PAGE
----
Dalek Empire: The Human Factor, Death to the Daleks!, Project Infinity (and farewell Gareth Thomas) [Big Finish]

A while ago, I mentioned having listened to the first volume of Big Finish’s Dalek Empire series, in spite of not being a fan of the Daleks (normally) and having limited funds with which to purchase Big Finish’s audio wares.  However, a cool deal that I came across a while ago allowed me to get ahold of both of the first two Volumes of Dalek Empire (four episodes each) and I recently, finally was able to finish off Volume I with three episodes entitled The Human Factor, Death to the Daleks!, and Project Infinity

In spite of not really liking the Daleks as much as the rest of the general Doctor Who-viewing public, I really enjoyed the first part of this saga, Invasion of the Daleks.  I enjoyed the characters and the moral quandary the lead, Susan Mendes, finds herself in as she works to keep Dalek slaves alive while at the same time helping herself by necessity helping to feed the Dalek war machine. Unfortunately, Part 2 (The Human Factor) pretty much threw away all of the good-will I had for the series.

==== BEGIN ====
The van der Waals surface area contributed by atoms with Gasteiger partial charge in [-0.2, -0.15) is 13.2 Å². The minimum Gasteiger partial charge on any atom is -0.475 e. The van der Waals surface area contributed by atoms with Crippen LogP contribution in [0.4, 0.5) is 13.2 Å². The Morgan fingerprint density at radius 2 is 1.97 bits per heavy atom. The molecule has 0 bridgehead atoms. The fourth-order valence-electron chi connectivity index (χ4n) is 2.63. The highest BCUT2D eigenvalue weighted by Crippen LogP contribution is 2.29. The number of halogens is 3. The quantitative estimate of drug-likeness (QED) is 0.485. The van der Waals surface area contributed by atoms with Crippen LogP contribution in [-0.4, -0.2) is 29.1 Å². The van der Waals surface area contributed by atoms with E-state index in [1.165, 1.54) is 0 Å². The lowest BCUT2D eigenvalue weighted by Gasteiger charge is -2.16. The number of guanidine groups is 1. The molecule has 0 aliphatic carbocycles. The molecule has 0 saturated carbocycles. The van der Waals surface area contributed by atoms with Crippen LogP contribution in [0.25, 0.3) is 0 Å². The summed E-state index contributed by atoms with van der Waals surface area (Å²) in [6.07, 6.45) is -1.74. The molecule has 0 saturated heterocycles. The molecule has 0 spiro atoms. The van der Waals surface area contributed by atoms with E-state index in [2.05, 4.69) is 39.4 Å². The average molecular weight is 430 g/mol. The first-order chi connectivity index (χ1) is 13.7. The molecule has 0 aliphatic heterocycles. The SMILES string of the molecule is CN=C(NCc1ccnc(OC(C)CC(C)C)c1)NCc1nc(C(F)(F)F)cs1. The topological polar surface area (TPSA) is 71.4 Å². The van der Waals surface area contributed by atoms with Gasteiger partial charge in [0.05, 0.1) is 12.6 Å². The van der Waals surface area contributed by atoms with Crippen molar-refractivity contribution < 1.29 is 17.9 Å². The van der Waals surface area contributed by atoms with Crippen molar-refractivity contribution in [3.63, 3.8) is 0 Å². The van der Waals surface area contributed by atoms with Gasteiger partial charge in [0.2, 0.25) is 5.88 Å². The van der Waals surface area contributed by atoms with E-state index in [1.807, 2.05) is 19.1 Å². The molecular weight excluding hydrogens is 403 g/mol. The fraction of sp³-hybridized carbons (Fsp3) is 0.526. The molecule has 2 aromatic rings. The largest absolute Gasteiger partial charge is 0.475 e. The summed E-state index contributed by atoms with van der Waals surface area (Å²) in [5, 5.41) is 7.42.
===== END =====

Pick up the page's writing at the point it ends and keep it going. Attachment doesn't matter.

Dalek Empire - The Human Factor


The episode spends all its time basically showing that Suze (as she is known) is doing what we already knew she was doing, but in other places.  Meanwhile, her sort-of boyfriend, Alby Brooks, flies around space meeting up with various aspects of the military opposition to the Daleks takeover, and regularly escaping by the skin of his teeth in from various Dalek attacks, in the company of a boring supporting character named Pellan.

Really, it’s a whole episode that seems to do nothing but just reinforce the status quo over and over.  Probably there are ways it advances the story if you look hard enough, but it’s like works really hard to avoid appearing to do so in any obvious way.  As a result, it almost lost my interest in the franchise, in spite of good production value overall.

Fortunately, things turned around for Part 3 of the story, Death to the Daleks! (a title that is only one punctuation mark away from being identical to a Jon Pertwee Doctor Who story from the 1970’s).